- A friend of mine Joy Chen is featured in a NYT piece on careers and Managing your Career like a Business. This is an old idea freshened up for today. You remember the Tom Peters piece on BrandYou, worth re-reading. One of the things that can be lost in this omnipresent social network is your brand, your uniqueness–what differentiates you from the pack. Anybody can be a video star, be their own publisher, even have their own blog :), but that's the point. The stakes just got higher and harder. You have to nurture your brand. Check out Joy's blog that does a great job of helping people think about personal brand building.
- Did you see this news report about possibly the youngest head of school in the world, Babar Ali?This is a lesson for all of us. Needs can be addressed. So easy to be numb from the quantity of challenges facing humankind and seemingly insurmountable odds. Babar ignored the rational and the possible and did the impossible.
Was talking to a former colleague about her career aspirations. She shared compelling and exciting thoughts about specific jobs she wanted. It was clear to me that she was ready to test if not embrace her dream. And I began to share in her enthusiasm until she told me her plan. Being the over-achieving and overly competent person she is, she has figured out all of the things that diminish her qualifications and readiness. She went on to tell me about her 5-7 year plan! (Last week I discussed your 5 year VISION, big difference from your plan) During the next 5 years she would rigorously fill these gaps and address her deficiencies and then launch into interviews when all systems are go. For new entrants in the job market or others who are making radical career shifts this approach might make sense, but for those who know what they want in their chosen field, you have to be biased toward action not planning. Like all new inventions that solve a problem, choices have to be made on how many features and benefits are needed to roll it out. It can be an endless process where paralysis through analysis creates a fierce case of rigormortis.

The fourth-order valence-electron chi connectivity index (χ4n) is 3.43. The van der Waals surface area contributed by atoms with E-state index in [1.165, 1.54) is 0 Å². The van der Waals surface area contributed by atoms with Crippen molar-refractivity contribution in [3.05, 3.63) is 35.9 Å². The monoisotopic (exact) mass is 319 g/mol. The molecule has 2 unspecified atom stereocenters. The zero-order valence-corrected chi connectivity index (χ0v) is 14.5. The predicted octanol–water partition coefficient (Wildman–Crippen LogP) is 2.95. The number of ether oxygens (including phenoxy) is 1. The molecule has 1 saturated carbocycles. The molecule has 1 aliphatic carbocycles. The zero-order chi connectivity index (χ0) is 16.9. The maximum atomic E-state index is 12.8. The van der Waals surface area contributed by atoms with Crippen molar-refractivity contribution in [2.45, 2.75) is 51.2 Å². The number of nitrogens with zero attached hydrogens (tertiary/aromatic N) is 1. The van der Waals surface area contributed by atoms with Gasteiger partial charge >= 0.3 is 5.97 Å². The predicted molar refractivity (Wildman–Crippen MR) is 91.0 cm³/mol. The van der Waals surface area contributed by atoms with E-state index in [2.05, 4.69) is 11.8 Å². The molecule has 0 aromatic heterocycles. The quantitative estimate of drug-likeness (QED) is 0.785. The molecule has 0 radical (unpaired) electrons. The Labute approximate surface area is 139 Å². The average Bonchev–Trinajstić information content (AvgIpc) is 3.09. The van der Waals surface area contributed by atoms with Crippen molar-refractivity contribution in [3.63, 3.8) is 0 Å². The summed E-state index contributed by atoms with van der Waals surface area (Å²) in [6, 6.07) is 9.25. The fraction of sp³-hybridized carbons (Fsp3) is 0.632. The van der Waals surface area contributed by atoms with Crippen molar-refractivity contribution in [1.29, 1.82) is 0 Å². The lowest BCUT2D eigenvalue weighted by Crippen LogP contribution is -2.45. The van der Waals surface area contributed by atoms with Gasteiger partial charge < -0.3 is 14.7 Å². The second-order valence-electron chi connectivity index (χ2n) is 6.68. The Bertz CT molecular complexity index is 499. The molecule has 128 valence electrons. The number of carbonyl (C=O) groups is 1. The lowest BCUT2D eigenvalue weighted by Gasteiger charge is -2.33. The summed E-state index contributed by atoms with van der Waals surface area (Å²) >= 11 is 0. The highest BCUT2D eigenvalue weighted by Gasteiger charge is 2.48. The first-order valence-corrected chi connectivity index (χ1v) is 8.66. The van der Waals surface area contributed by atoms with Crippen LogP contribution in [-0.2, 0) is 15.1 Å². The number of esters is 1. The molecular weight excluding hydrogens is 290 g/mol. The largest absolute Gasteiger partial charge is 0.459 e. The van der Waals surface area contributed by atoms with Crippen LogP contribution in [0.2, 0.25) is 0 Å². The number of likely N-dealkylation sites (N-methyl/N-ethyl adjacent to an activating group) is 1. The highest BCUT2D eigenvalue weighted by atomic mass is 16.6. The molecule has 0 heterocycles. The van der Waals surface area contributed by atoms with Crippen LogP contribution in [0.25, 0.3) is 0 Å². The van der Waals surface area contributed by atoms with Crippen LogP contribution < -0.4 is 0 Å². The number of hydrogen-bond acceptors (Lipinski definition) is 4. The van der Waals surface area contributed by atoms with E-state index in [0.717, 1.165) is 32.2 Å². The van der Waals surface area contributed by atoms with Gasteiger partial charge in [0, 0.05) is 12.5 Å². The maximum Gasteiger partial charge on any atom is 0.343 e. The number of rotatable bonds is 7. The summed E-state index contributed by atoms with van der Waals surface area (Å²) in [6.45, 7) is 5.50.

And like a new career step, the "inventor' that would be you, has to test market the product. Meaning go out and talk to people in the field about what they do. Is it what you think it is, do you have what it takes? And more to the point here, do you even want it? Have you seen the body of research regarding people who want the top job only to find when they get there, they don't. But if you find you do, the question is how close are you to having what it takes? making assumptions is a waste of time. In my friend's case, I know she is not only close to being qualified, she is qualified–she just does not see it.